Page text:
Anxiety is another prominent mental health concern that influences a significant number of youth enrolled in elementary, middle, and high school. An anxiety disorder is different from feeling anxious; youth with an anxiety disorder experience anxiety to a level that it interferes with his or her life. Anxiety does not discriminate, and youth from any race, ethnicity, gender, age group or cultural background can experience significant challenges related to anxiety. Therefore, educators need to understand the signs and symptoms of anxiety in youth and know how to response and intervene. The BIT Anxiety in Youth Module trains educators to (a) understand the risk factors associated with anxiety in youth; (b) identify the signs and symptoms of anxiety that may appear in youth; (c) recognize the physical, emotional, and behavioral indicators of anxiety; (d) appreciate the importance of early identification and intervention in order to provide youth with the support they require. The BIT Anxiety in Youth Module includes a pre-assessment, online training video, post-assessment, and additional resources that educators may use to support youth identified as having behavioral indicators of anxiety.
Bullying affects youth of any age and educators often underestimate the amount of bullying that takes place on school grounds. Bullying affects one out of every three youth and any student can be involved with bullying as either a Bully, a Victim, or both. It is therefore important that educators take bullying seriously given the short- and long-term psychological and physical negative consequences on students involved. Because educators spend the majority of time with students during the school day, they are key adults who have the responsibility to identify and intervene when bullying is occurring. The BIT Bullying in Youth Module trains educators to (a) understand what bullying is and the serious negative consequences of bullying, (b) identify the risk factors as well as signs of youth who may be victims and those who may be bullying others, and (c) recognize steps that educators can take to prevent and intervene in bullying. The BIT Bullying in Youth Module includes a pre-assessment, online training video, post-assessment, and additional resources to help educators in the prevention and intervention of bullying.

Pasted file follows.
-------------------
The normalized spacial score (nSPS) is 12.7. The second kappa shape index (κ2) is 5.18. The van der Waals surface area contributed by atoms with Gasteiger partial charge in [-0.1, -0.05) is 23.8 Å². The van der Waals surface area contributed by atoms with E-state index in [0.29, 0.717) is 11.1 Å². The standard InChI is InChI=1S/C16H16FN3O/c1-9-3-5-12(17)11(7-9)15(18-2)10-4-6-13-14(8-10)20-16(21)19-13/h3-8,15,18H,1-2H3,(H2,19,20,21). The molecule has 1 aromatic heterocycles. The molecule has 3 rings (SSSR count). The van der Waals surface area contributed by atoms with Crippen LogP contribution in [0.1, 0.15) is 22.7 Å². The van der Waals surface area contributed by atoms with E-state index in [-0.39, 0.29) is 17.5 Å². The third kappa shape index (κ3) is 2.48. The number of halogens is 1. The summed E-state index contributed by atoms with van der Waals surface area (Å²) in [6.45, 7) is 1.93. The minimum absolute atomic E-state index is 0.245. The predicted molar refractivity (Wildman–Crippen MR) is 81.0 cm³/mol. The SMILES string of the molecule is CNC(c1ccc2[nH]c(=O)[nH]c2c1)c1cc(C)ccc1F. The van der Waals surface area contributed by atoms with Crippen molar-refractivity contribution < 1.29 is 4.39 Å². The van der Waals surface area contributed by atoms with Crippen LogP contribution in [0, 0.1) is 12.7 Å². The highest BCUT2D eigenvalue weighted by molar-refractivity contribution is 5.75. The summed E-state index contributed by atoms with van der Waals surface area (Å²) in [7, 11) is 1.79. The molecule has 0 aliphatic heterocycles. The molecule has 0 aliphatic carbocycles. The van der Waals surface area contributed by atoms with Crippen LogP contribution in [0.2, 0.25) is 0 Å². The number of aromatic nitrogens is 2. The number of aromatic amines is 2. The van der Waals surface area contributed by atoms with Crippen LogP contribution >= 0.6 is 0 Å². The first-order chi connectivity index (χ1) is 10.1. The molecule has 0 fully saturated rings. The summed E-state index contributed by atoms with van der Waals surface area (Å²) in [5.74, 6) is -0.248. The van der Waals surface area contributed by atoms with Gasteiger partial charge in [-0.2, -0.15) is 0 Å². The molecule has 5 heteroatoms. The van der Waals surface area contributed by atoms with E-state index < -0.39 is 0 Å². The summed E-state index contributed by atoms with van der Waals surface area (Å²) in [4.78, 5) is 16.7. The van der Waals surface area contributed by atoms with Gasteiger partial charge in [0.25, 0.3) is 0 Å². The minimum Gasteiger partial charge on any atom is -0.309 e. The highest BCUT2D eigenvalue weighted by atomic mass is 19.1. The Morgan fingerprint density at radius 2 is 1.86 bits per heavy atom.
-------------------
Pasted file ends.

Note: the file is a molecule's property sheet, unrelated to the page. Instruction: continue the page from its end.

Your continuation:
Given the prevalence of technology use among youth, one in four adolescents have been cyberbullied and one in six have used technology to bully others. Cyberbullying can have a serious negative impact on youth and although it may be difficult to identify, cyberbullying occurs when youth use technology to intimidate, tease, threaten, embarrass, or attack others, and can have a serious negative impact on youth. Technology has removed the borders of where, how, and when bullying can occur. Therefore, it is essential that educators recognize the signs of cyberbullies and victims in order to intervene. The BIT Cyberbullying in Youth Module trains educators to (a) understand what cyberbullying is and the serious negative consequences on youth, (b) identify signs of youth who may be victims and those who may be bullying others, and (c) recognize steps that educators may take to prevent and intervene in cyberbullying. The BIT Cyberbullying in Youth Module includes a pre-assessment, online training video, post-assessment, and additional resources to help educators in the prevention and intervention of cyberbullying.
Substance abuse can severely affect individuals’ physical and mental health, social situations, and personal responsibilities. Substance abuse in the United States is prevalent across the lifespan. As a result, educators will encounter either youth negatively impacted by substance abuse, from parents/caregivers abusing substances or from youth struggling with their own substance abuse. Therefore, it is important for educators to understand the negative effects of substance abuse on youth and advocate for students affected by substance abuse to get the support they need. The BIT Substance Abuse in Youth Module trains educators to (a) understanding the effects of substance abuse on youth, (b) identify risk factors for developing substance abuse, (c) recognize resilience factors for youth coming from homes in which there is substance abuse, (d) identify behavioral indicators for youth experiencing substance abuse in their home or for themselves, and (e) appreciate the importance of early intervention and prevention in youth substance abuse. The BIT Substance Abuse in Youth Module includes a pre-assessment, online training video, post-assessment, and additional resources to help educators in supporting youth who may be engaging in substance abuse or experiencing substance abuse in their home.